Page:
Say, have you all had a chance to catch the Charles Schwab ad that's running lately? After I watched it a couple of times, I started to feel--in the words of Joe Biden--like I'd been "played for a sucker."
Guy in a suit saunters into frame with a 80's-sized boombox on his shoulder and says:
Let’s talk about that 401(k) you picked up back in the 80s. Like a lot of things, the market has changed, and your plans probably have too. [guy in suit shuts off the boombox] At Charles Schwab, we’ll give you personalized recommendations on how to reinvest that old 401(k). So talk to Chuck and bring your old 401(k) into the 21st century.
Guy pulls an MP-3 player out of his pocket, plugs in the earphones, smirks, and then saunters off.
I don't know where this guy has been all my life, but I happened to turn on C-Span 3 this morning as the House Armed Services Committee made a valiant attempt to blame the impending threat of sequestration on President Obama. Attempting time and again to portray themselves as bi-partisan, Committee Republicans had their heads handed to them by Acting White House Budget Director, Jeffrey Zients.
I haven't seen this guy before, but all I can say is I hope we see a whole lot more of him.
I would also speculate that he is "Acting" Budget Director until after the election because the Republicans would never confirm him under present conditions.
Over the fold is the entire hearing. It's quite long, but it is definitely worth watching a master class in handling these Republicans. I would urge you to play it in the background as you continue your activities online, listening to the sweet music of pushback from the Obama administration---courtesy of Mr. Zients.
A special welcome to anyone who is new to The Grieving Room. We meet every Monday evening. Whether your loss is recent or many years ago, whether you have lost a person or a pet, or even if the person you are "mourning" is still alive ("pre-grief" can be a very lonely and confusing time) you can come to this diary and process your grieving in whatever way works for you. Share whatever you need to share. We can't solve each other's problems, but we can be a sounding board and a place of connection.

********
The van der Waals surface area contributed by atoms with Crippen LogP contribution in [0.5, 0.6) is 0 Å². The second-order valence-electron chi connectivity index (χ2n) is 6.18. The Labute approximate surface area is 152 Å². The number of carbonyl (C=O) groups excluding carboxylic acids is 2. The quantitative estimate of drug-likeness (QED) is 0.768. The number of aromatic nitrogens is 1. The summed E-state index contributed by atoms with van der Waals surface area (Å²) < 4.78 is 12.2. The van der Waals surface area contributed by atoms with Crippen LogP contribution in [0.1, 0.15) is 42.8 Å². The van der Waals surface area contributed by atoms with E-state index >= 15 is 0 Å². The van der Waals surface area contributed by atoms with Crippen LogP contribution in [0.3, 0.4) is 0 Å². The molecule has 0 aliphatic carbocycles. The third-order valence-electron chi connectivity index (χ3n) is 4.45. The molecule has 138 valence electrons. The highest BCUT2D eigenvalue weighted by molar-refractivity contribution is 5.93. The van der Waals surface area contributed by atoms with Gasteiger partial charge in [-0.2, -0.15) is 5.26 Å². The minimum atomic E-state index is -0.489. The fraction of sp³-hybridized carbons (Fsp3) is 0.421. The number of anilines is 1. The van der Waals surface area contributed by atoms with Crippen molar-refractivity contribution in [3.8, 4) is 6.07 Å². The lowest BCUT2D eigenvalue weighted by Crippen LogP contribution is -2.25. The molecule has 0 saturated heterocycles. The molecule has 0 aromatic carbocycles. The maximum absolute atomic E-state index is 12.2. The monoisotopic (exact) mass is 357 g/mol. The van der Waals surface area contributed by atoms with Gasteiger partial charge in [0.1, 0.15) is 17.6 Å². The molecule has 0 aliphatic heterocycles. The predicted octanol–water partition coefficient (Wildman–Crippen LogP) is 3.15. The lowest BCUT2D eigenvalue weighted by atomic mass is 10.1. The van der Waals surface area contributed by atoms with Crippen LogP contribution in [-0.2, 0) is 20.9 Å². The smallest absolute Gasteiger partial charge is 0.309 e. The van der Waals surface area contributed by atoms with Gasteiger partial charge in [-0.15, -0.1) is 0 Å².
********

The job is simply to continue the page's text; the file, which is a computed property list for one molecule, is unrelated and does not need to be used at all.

I was at my father's hospital bedside when he died, which will be almost two years ago in August. In the weeks before that Sunday afternoon, I'd spent a good deal of time trying to determine whether or not I wanted to be there for the last moment of his life. I could see reasons for not being there. I wanted to remember my dad alive, see him alive and laughing rather than dying. Yet it didn't feel quite right that I would not be there when he took his last breath.
As it turns out, I was there for his last breath, but it took me many days, many months to forget that last moment--to return to remembering my dad alive and laughing all the years of my life--once I had watched him leave. It was a strange and very profound experience to watch my dad's larger-than-life personality fade away. Just where did he go? My mother, my two sisters, and brother stayed by his bedside for two hours after he was gone.
During the days afterward, I wondered how I would ever think of my father as the laughing, loving, glad-to-be alive person he was. When would that image come back to me?